Myself and Josina Calliste from PCPH attended, both representing the HPRU in Blood Borne and Sexually Transmitted Infections. With 19 students giving oral presentations, as well as talks from academics and PHE staff, over two days, we knew this would be a packed schedule, but it gave us a chance to meet other students working on public health topics, to talk about our projects and find opportunities to work with them in future.

The format was divided into two types of talks, with those from students talking about their work making up the majority of the programme, and each day introduced and ending with talks from HPRU academics on the public health research landscape and aspects of methodology. The student presentations covered a huge breadth of healthcare topics, from the effects of traffic pollution to the risks from ticks in urban areas, with the research opportunities provided by genomic sequencing being a common theme. Given there was so much to cover, students somehow still managed to convey their enthusiasm for their chosen topic and explain their key results while sticking to time.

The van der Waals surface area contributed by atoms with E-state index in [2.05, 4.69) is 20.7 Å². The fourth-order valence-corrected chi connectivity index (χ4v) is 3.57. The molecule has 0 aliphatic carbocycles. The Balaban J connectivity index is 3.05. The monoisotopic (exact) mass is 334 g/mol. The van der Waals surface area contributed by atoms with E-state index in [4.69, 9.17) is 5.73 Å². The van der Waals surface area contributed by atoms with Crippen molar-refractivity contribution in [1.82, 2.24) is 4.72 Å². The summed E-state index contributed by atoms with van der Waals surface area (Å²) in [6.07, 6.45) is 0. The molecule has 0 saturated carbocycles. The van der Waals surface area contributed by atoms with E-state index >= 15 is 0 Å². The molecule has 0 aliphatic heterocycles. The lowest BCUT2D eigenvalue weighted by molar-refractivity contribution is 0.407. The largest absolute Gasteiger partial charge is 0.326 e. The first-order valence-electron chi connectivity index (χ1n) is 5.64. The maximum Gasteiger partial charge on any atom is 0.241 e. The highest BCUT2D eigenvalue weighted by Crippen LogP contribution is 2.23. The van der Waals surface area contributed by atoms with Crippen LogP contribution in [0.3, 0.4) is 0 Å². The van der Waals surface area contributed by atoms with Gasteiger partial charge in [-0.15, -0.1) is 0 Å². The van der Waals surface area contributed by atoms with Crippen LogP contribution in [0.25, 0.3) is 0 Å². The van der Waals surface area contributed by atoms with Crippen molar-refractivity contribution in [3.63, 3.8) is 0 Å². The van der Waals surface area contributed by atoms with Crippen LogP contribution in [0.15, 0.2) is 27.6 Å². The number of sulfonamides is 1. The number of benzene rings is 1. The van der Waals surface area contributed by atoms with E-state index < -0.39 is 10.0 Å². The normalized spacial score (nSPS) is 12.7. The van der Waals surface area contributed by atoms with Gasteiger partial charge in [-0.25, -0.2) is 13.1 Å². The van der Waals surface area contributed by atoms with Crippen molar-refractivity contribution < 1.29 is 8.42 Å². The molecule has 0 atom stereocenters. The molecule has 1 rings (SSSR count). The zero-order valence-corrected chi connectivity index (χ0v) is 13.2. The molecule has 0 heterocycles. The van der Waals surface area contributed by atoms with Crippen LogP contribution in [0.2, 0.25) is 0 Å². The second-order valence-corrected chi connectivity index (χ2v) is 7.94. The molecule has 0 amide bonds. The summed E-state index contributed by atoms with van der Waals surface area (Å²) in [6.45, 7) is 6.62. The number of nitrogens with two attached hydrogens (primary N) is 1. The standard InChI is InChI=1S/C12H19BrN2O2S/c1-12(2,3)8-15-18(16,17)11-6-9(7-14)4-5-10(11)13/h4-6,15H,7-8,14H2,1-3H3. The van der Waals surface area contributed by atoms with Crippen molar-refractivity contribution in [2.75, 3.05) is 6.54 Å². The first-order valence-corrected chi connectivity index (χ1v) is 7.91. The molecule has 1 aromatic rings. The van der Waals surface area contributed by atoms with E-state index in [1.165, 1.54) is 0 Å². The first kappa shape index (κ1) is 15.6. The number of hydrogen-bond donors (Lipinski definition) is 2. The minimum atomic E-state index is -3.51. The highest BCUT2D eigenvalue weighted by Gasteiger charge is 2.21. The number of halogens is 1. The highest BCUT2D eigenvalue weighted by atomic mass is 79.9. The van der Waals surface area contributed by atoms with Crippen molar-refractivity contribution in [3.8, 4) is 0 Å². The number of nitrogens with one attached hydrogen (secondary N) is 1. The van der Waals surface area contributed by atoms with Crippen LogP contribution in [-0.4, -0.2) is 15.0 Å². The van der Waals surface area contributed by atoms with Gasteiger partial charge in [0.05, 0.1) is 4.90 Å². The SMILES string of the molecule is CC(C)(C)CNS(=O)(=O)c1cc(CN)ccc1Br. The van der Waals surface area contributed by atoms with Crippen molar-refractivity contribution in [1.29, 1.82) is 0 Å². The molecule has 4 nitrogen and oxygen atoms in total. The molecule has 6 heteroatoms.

Professor Bernie Hannigan gave the PHE perspective on the Academy, emphasising its focus on applied research – identifying gaps in the evidence and addressing them with research outputs – as well as the need for researchers to think about how evidence influences public health policy & practice. Dr Satnam Sagoo, PHE’s Head of Education and Training, discussed routes to develop a career in public health, setting out the options available and ways to enhance transferable skills during the PhD process.

Karen Wilding from the University of Liverpool presented on research ethics and governance, a fundamental aspect of every research project. She described the variety of clinical research governance systems and frameworks, as well as the key considerations for ethics, and resources available for help and advice. Finally, Professor Jackie Cassell from Brighton and Sussex Medical School talked about getting patients and the public involved in research. She described ways to implement this at every stage of the lifespan of the doctorate, some of the challenges involved in healthcare research in general, and on transient and stigmatised conditions in particular. Imaginative approaches to public engagement were illustrated  these using the example of an exhibition on scabies at the Eastbridge Hospital in Canterbury – originally a medieval hospital for pilgrims – set up in collaboration with the Textile Department of the University of Brighton.